library(ggplot2) library(ggthemes) # Nice ggplot2 themes, like the Economist library(reshape) plot_df <- melt(series_ts) %>% arrange(X1) plot_df$X1 <- rep(series_ts %>% time %>% as.vector, each = 2) names(plot_df) <- c("Year", "Series", "Index") ggplot(plot_df, aes(x = Year, y = Index, group = Series)) + geom_line(aes(color = Series), size = 1.4) + ggtitle("U.S. Business Sector Productivity and\nReal Compensation (1973 is 100)") + theme_economist_white() + scale_color_economist()

The break in my chart is not as dramatic in Dr. Sorscher’s, and I was unable to find a series for wages that does replicate that dramatic break. There is another problem, though: making 1970 the value 100 guarantees that the two charts will intersect there, which may distort the interpretation of the chart. Choosing that base year to be 100 may be distorting how we view the data. If we were to make 1947 (the beginning of the series) the index value 100, would the chart have the same dramatic break at 1973?

series_ts_47 <- series_ts series_ts_47[,"productivity"] <- series_ts[,"productivity"] / series_ts[1,"productivity"] * 100 series_ts_47[,"compensation"] <- series_ts[,"compensation"] / series_ts[1,"compensation"] * 100 plot_df_47 <- melt(series_ts_47) %>% arrange(X1) plot_df_47$X1 <- rep(series_ts_47 %>% time %>% as.vector, each = 2) names(plot_df_47) <- c("Year", "Series", "Index") ggplot(plot_df_47, aes(x = Year, y = Index, group = Series)) + geom_line(aes(color = Series), size = 1.4) + ggtitle("U.S. Business Sector Productivity and\nReal Compensation (1947 is 100)") + theme_economist_white() + scale_color_economist()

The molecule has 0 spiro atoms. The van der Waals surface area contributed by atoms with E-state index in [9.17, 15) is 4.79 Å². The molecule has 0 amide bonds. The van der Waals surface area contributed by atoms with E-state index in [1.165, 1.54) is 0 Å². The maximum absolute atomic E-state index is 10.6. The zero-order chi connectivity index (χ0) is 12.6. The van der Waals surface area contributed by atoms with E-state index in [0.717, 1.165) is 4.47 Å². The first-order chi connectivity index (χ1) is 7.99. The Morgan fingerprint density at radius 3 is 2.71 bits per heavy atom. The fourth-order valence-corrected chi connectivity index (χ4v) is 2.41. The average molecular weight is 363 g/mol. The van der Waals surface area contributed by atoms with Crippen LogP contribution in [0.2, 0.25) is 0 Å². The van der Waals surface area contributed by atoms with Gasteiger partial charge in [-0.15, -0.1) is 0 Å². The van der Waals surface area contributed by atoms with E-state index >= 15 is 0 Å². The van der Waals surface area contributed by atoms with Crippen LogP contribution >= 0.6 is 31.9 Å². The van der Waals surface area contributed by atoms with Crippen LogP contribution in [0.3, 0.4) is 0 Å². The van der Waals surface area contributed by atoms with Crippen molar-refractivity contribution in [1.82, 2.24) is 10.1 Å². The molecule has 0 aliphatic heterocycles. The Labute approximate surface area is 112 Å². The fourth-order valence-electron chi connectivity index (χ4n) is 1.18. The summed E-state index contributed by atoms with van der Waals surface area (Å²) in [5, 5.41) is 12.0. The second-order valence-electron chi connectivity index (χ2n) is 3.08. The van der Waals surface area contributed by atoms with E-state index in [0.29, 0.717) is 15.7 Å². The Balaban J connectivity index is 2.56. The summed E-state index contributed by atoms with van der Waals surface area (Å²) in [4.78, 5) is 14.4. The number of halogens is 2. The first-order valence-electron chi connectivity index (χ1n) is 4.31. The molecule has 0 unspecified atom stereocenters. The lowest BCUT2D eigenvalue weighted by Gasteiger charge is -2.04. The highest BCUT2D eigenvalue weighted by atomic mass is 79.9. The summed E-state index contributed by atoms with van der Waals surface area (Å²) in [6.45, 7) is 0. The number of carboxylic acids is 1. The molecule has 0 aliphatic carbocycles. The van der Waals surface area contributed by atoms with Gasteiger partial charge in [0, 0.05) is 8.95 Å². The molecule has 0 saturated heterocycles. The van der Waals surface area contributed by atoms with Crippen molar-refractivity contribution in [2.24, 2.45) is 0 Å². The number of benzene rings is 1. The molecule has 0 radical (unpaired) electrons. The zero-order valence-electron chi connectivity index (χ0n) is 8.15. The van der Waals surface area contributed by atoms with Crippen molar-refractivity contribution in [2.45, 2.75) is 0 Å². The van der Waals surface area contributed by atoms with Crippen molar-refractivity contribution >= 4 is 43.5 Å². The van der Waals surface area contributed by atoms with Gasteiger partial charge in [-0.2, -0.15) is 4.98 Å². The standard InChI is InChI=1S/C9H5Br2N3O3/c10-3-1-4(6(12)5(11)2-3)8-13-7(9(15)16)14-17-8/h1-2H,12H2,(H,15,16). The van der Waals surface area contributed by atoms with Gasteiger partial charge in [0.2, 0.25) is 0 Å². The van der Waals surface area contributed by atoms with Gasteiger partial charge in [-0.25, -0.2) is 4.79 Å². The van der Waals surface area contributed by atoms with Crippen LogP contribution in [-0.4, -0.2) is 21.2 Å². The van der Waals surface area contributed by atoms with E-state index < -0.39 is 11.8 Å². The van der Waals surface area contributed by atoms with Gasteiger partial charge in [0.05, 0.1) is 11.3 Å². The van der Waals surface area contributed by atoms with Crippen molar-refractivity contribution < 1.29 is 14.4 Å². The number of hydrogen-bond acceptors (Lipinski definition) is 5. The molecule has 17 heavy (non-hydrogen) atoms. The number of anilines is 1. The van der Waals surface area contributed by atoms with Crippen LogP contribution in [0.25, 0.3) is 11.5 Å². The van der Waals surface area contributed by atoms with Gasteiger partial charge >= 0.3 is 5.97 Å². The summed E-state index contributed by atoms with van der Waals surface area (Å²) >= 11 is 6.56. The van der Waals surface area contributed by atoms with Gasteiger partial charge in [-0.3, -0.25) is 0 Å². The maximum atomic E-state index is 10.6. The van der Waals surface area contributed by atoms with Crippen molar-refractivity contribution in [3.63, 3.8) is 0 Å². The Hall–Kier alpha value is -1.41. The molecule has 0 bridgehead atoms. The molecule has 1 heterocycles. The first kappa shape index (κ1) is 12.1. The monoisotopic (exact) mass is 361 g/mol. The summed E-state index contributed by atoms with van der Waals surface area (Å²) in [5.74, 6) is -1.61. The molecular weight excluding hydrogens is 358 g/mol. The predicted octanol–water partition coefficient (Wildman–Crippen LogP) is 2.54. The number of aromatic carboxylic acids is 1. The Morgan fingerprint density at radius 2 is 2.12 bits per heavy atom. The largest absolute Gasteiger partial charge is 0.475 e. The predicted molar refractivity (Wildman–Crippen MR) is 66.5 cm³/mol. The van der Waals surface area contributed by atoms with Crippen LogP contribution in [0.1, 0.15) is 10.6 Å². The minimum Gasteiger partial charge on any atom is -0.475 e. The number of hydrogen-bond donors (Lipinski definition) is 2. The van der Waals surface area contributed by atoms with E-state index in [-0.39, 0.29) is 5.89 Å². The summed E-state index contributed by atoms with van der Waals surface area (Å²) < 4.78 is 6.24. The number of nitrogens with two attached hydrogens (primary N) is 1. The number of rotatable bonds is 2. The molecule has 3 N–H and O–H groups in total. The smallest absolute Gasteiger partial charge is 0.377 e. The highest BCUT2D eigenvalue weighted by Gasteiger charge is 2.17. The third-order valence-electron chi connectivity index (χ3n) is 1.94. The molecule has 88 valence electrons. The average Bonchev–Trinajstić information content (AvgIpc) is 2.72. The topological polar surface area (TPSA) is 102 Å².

See the difference? It’s clear that the choice of base year was influencing perception of the chart and its data. There may still be a kink around 1973, but if it does exist, it does not appear quite so dramatic. Thus, we may need to rethink the problem and question:

- whether a change occured at all, and
- whether that change occured in 1973.

It’s here that I introduce change point analysis.

## Change point analysis and the CUSUM test

Consider the model:

where represents our data, the mean up to the unknown change point , the mean after the change, and a white noise term with mean 0. The data is indexed from to , and is considered sequential.

In words, a series centers around a common mean up until an unknown point in time, when the series might suddenly change its mean.

We wish to test:

In words, we test the null hypothesis that no change occurs against the alternative hypothesis that states that the mean does change, though we don’t know where this change occurs.

The problem we have been discussing calls for a test like this. We neither can claim to know whether a change occured nor when it did (if we did know, we could simply use a two-sample t-test). Fortunately, change point analysis is a well-studied problem.

To perform this test, I use the CUSUM statistic:

is the CUSUM statistic, and is an estimator for the long-run variance presuming that the change occured at . If we wish to estimate where the change occured, we can do so with:

The limiting distribution of the CUSUM distribution is the distribution of , and has the cumulative distribution function:

We thus reject the null hypothesis if is small.

The functions below allow for implementing the CUSUM test for change in mean.